When the German drama and Romanticism of Beethoven and Richard Strauss are infused with the Gallic charm of guest conductor Stephane Deneve, combined with the work of young American composer Patrick Harlin, the result is a remarkable audience appeal that not only endeared the composers and performers to listeners, but enhanced their appreciation and understanding.
For the second week in a row, Maestro David Robertson has taken a well-known piece in the standard repertoire, plugged it into a high-voltage socket, and produced a performance that crackles with electricity.
For over 200 years audiences have been captivated by the piano, and with good reason. A skilled performer can transform the instrument into a veritable orchestral palette of color, range, special effects and dynamics. Such was the case with the brilliant Chinese-born pianist Wuna Meng, a 2012 competition winner of the Artist Presentation Society, who performed on March 17 at the Ethical Society.
"Beautiful" isn't a word you often hear applied to the twelve-tone music of the Second Viennese School, but I can't think of a better one to describe the performance of Alban Berg's 1935 "Violin Concerto" by soloist James Ehnes and the symphony under David Robertson Friday morning.
The score of Elgar’s 1910 "Violin Concerto" carries the Spanish preface, "Aqui está encerrada el alma de ....." ( "Herein is enshrined the soul of ....." ). Is it a secret love letter to the wife of a member of Parliament or even, as Elgar biographer Jerrold Northrup Moore suggests, a tribute to several of the composer’s closest friends? And does it really matter anyway?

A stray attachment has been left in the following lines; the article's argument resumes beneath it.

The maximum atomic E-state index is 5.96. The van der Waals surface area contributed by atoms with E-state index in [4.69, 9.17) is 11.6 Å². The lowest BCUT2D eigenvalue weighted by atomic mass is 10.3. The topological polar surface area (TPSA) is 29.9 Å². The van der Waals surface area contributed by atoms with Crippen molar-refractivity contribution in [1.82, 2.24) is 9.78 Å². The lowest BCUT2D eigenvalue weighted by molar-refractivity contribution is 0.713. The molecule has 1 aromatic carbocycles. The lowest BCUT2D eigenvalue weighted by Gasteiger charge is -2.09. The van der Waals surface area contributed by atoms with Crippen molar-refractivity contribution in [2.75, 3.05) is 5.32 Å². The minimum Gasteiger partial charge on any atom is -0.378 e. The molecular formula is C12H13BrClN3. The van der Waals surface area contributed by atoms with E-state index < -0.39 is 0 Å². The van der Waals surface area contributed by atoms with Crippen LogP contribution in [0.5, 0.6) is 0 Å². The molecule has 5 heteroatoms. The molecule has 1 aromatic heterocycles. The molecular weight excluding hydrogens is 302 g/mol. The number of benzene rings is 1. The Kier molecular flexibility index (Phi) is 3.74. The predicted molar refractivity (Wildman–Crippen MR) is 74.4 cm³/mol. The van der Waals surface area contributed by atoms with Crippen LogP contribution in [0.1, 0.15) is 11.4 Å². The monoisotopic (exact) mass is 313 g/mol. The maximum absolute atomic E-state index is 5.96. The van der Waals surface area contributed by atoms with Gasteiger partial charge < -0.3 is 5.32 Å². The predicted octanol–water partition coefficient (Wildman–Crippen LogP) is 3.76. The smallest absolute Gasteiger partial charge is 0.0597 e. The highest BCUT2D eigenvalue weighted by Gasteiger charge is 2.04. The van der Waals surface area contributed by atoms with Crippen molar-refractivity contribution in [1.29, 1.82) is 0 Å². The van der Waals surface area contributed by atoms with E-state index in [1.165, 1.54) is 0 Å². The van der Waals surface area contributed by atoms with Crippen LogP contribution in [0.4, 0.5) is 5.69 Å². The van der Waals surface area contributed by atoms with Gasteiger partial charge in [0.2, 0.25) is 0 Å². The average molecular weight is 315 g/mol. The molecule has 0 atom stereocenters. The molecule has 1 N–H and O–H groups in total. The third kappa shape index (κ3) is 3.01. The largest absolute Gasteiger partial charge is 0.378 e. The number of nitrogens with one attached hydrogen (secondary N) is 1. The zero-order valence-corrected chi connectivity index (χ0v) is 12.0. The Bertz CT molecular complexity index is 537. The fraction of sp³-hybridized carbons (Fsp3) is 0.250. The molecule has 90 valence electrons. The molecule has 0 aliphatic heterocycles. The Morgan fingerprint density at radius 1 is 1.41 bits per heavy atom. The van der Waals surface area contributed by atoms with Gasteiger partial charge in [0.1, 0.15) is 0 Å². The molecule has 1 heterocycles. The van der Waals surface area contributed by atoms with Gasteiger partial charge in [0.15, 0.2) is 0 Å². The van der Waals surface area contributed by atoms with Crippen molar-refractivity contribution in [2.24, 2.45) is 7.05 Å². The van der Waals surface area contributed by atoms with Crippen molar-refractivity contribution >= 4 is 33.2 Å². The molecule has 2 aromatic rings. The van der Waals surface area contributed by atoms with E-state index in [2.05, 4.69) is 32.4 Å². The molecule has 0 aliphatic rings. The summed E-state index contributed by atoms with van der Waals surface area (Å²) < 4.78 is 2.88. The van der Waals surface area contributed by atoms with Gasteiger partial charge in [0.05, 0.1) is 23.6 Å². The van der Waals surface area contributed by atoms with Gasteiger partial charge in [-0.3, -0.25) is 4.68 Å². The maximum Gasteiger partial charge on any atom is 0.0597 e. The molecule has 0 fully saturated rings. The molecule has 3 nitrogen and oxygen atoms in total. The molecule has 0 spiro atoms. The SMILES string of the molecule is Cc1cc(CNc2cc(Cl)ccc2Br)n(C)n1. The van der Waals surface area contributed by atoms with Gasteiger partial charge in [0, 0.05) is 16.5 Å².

Radu Lupu plays a genial and low-key Beethoven 4th piano concerto and David Robertson leads the orchestra in a lush Brahms “Symphony No. 2”, and it all starts with a Gemütlichkeit-filled cruise down the “Beautiful Blue Danube” of Johann Strauss, Jr. It must be another first-class evening with the St. Louis Symphony.
When Gil Shaham stopped to tune his violin after the massive workout that is the first movement of the Beethoven concerto his brother-in-law, maestro David Robertson, turned to the audience and quipped, "it's from 1699; you’d think it would be in tune by now." That one little moment was a distillation of the easy good humor that characterized not only the concerto but the Haydn "Symphony No. 104" and the Strauss "Tales from the Vienna Woods" as well.
Although Beethoven’s Symphony No. 6, the “Pastoral”, is a purely instrumental work, the weekend of October 12-14 at Powell Hall it assumed a choral sheen under the baton of guest conductor Rafael Frühbeck de Burgos that seemed to utterly transform the work.
Powell Hall was packed to the last row of the balcony Saturday night for a coruscating Rachmaninoff Third Piano Concerto with Stephen Hough (who had just performed the First Concerto the night before) earning a Purple Heart at the keyboard and a driving Beethoven 5th with Peter Oundjian at the podium.
The St. Louis Symphony Orchestra marked Veteran's Day with a heroic performance by pianist Horacio Gutiérrez and conductor Jun Märkl of Beethoven's Concerto No. 5 ("Emperor") -- a work written under the cloud of war and occupation.